Another Corrosive Wave

November 30, 2006

The negative impact of wrongdoing by powerful people ripples beyond the immediate individuals and institutions involved.

Misconduct by a few federal lawmakers paints all politicians as corrupt and "only in it for themselves." The outrages by WorldCom and Enron executives have stockholders questioning the veracity of CEOs and presidents in other large U.S. corporations.

Sexual abuse cases involving Roman Catholic priests in one diocese raise eyebrows and under-the-breath questioning of all clergy.

As one of 10 Boston priests who were barred from ministry after being accused of sexual misconduct said, "All of us are being fed to the wolves."

The "wolves" to which he referred are the media, and the extensive coverage of the allegations of sexual abuse by priests no doubt nibbled on innocent men along with those who deserved it. But it's difficult to work up sympathy for the upper ranks of the Roman Catholic Diocese of Fort Worth after reading the details of Star-Telegram staff writer Darren Barbee's eye-opening report of what the diocese's own files revealed about obfuscation by church leaders.

The records, made available Tuesday after state District Judge Len Wade released selected documents related to a sexual abuse lawsuit against the diocese, show that Fort Worth Bishop Joseph Delaney and other church leaders intentionally misled the priests' accusers, parishioners and the public.

The files from the settled suit build on what has been reported previously: Delaney was duplicitous in masking the extent of the problem in the diocese.

Bishop Kevin Vann, who took the helm of the Fort Worth Diocese last year after Delaney's death, did not comment Tuesday, but he did say during an August news conference that the church could have "acted more promptly, forthrightly and with greater compassion to those who came forward with allegations."

Anyone who has sat through a Public Relations 101 class knows that it is better to get all the bad news out at once than to have it seep out, one corrosive story at a time. The cost of the cover-up almost always proves too high.

An Oct. 28, 2005, editorial in the National Catholic Reporter about sexual abuse cases in the Los Angeles archdiocese said in part: "If the church in the United States is to survive with any integrity, bold new steps must be taken to get at the truth of this scandal. The way the truth so far has been squeezed out of reluctant members of the hierarchy is demoralizing to the faithful and demeaning to a community that calls itself Christian."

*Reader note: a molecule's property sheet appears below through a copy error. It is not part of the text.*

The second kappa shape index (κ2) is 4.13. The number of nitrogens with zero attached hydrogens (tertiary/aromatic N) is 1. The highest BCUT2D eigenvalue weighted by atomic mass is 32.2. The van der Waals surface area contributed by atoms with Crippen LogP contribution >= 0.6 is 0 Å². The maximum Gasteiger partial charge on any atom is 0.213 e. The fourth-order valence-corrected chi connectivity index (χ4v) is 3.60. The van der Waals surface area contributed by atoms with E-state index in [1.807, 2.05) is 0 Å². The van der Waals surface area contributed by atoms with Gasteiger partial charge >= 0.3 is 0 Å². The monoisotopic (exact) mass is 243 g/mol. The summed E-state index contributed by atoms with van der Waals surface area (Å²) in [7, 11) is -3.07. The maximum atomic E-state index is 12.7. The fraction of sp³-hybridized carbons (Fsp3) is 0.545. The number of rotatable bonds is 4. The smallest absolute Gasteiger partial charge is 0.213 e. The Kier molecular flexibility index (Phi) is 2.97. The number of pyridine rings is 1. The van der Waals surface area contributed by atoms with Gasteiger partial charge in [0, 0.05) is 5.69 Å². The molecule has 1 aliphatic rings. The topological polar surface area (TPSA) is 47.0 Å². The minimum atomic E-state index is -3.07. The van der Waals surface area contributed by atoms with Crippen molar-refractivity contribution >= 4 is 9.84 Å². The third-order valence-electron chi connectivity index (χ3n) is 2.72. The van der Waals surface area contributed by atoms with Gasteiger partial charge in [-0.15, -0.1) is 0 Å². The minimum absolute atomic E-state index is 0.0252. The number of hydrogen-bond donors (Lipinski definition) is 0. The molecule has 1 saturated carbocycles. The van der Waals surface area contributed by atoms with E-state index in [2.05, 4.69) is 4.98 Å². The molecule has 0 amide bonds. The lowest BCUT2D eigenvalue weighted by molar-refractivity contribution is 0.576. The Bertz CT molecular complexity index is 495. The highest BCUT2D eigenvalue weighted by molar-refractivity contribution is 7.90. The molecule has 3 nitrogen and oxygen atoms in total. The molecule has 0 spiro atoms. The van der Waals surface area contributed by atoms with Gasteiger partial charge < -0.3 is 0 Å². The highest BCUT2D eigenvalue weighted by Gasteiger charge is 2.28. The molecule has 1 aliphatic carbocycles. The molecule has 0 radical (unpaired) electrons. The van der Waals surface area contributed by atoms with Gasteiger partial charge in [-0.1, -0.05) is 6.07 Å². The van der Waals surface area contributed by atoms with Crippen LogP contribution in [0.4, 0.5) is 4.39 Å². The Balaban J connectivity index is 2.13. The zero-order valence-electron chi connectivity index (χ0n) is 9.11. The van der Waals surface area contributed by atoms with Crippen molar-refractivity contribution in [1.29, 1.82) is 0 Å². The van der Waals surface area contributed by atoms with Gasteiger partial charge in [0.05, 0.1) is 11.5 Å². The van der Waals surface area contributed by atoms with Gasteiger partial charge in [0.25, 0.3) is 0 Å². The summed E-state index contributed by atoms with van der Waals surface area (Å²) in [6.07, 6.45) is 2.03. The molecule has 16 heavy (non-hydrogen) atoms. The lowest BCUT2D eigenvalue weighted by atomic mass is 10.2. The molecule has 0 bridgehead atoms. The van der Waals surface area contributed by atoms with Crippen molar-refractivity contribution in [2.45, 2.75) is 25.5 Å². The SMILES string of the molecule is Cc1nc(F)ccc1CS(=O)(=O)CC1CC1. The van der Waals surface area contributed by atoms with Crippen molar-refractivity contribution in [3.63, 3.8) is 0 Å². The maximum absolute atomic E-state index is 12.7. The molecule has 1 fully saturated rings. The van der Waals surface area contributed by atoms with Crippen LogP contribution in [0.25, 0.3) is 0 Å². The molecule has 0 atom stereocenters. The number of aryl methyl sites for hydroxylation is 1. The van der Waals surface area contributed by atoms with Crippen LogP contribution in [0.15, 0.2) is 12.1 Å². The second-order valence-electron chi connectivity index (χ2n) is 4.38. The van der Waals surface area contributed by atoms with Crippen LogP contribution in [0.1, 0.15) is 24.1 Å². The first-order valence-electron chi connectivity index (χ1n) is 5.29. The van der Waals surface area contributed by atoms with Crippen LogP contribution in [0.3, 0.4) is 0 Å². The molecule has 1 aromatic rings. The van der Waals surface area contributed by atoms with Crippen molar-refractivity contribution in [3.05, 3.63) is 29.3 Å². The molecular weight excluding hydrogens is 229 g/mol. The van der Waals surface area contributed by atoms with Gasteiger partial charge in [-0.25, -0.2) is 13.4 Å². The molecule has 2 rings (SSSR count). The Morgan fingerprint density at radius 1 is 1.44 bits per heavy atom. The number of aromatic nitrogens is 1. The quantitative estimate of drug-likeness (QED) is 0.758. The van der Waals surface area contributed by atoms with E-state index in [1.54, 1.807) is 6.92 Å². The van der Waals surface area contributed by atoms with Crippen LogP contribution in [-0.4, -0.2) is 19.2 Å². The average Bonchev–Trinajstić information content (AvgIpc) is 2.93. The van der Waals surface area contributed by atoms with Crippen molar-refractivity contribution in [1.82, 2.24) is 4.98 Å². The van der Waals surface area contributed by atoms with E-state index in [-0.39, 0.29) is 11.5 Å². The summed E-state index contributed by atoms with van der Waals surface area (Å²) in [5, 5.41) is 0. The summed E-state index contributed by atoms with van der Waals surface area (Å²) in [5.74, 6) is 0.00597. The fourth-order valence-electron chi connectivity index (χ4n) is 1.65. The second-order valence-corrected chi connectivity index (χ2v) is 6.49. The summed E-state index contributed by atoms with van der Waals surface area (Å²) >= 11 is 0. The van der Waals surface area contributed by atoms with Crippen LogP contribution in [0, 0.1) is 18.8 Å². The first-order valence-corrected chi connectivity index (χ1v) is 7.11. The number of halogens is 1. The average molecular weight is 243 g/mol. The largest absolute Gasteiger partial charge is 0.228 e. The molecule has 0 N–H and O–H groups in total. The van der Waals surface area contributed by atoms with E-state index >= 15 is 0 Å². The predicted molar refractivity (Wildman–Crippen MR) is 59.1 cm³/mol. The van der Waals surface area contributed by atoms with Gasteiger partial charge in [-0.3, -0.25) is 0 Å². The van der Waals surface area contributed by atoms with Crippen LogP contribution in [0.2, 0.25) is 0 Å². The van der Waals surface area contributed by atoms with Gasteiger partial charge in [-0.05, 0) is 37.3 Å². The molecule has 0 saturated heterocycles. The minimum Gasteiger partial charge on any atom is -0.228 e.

Local Catholics understandably are disturbed to see their diocese splashed all over the front pages of North Texas' major metropolitan newspapers. But the diocesan leadership must take responsibility for the bad press. Every time that a new wave in this sickening story arises, old wounds are reopened and fresh ones are created.

In late October, Pope Benedict XVI addressed the issue of sexual abuse among clergy when a delegation of Irish bishops visited Rome.

"It is important to establish the truth of what happened in the past, to take whatever steps are necessary to prevent it from occurring again," Benedict said, according to a copy of his speech released by the Vatican.

Benedict went on to say that the church must "ensure that the principles of justice are fully respected."

Eternal forgiveness is between the sinners and their God. The earthly consequences -- those principles of justice -- come in the form of lawsuits, legal judgments, loss of credibility and the sale of property to pay monetary damages to the victims.

It is impossible to say whether long-term lessons have resulted from the continuous tales of abuse and evasion within the Catholic Church. But the long-term impact of the clerical sex abuse scandal likely is irrevocable.

Priests and bishops may have lost the moral claim to unquestioning trust from their parishioners, but they retain the responsibility for the stewardship of the church -- a responsibility that deserves renewed commitment to the faith they presume to teach and live.


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